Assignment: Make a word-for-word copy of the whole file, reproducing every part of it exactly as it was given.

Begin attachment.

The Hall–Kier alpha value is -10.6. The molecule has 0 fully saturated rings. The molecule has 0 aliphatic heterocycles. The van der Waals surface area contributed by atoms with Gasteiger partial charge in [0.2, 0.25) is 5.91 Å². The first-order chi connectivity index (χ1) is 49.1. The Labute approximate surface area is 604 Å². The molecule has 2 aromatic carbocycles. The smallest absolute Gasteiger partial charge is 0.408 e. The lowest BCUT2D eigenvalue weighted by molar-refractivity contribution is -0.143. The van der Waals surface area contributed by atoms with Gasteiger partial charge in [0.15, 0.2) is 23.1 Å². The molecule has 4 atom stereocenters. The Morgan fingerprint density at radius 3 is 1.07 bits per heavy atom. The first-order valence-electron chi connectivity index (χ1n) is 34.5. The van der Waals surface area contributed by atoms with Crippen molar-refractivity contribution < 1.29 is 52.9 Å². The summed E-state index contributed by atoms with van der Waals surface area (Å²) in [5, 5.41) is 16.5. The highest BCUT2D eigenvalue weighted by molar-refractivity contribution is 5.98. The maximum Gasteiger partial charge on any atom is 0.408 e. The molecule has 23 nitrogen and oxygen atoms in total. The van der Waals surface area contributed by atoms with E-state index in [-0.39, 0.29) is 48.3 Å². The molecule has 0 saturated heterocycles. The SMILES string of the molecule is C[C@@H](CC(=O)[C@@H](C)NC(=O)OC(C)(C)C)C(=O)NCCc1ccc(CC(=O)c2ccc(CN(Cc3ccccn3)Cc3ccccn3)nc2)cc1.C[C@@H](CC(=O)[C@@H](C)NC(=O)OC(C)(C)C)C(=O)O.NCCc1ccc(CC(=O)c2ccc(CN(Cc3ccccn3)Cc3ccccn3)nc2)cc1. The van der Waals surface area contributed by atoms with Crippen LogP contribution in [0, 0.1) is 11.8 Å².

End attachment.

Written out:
The Hall–Kier alpha value is -10.6. The molecule has 0 fully saturated rings. The molecule has 0 aliphatic heterocycles. The van der Waals surface area contributed by atoms with Gasteiger partial charge in [0.2, 0.25) is 5.91 Å². The first-order chi connectivity index (χ1) is 49.1. The Labute approximate surface area is 604 Å². The molecule has 2 aromatic carbocycles. The smallest absolute Gasteiger partial charge is 0.408 e. The lowest BCUT2D eigenvalue weighted by molar-refractivity contribution is -0.143. The van der Waals surface area contributed by atoms with Gasteiger partial charge in [0.15, 0.2) is 23.1 Å². The molecule has 4 atom stereocenters. The Morgan fingerprint density at radius 3 is 1.07 bits per heavy atom. The first-order valence-electron chi connectivity index (χ1n) is 34.5. The van der Waals surface area contributed by atoms with Crippen molar-refractivity contribution < 1.29 is 52.9 Å². The summed E-state index contributed by atoms with van der Waals surface area (Å²) in [5, 5.41) is 16.5. The highest BCUT2D eigenvalue weighted by molar-refractivity contribution is 5.98. The maximum Gasteiger partial charge on any atom is 0.408 e. The molecule has 23 nitrogen and oxygen atoms in total. The van der Waals surface area contributed by atoms with E-state index in [-0.39, 0.29) is 48.3 Å². The molecule has 0 saturated heterocycles. The SMILES string of the molecule is C[C@@H](CC(=O)[C@@H](C)NC(=O)OC(C)(C)C)C(=O)NCCc1ccc(CC(=O)c2ccc(CN(Cc3ccccn3)Cc3ccccn3)nc2)cc1.C[C@@H](CC(=O)[C@@H](C)NC(=O)OC(C)(C)C)C(=O)O.NCCc1ccc(CC(=O)c2ccc(CN(Cc3ccccn3)Cc3ccccn3)nc2)cc1. The van der Waals surface area contributed by atoms with Crippen LogP contribution in [0, 0.1) is 11.8 Å².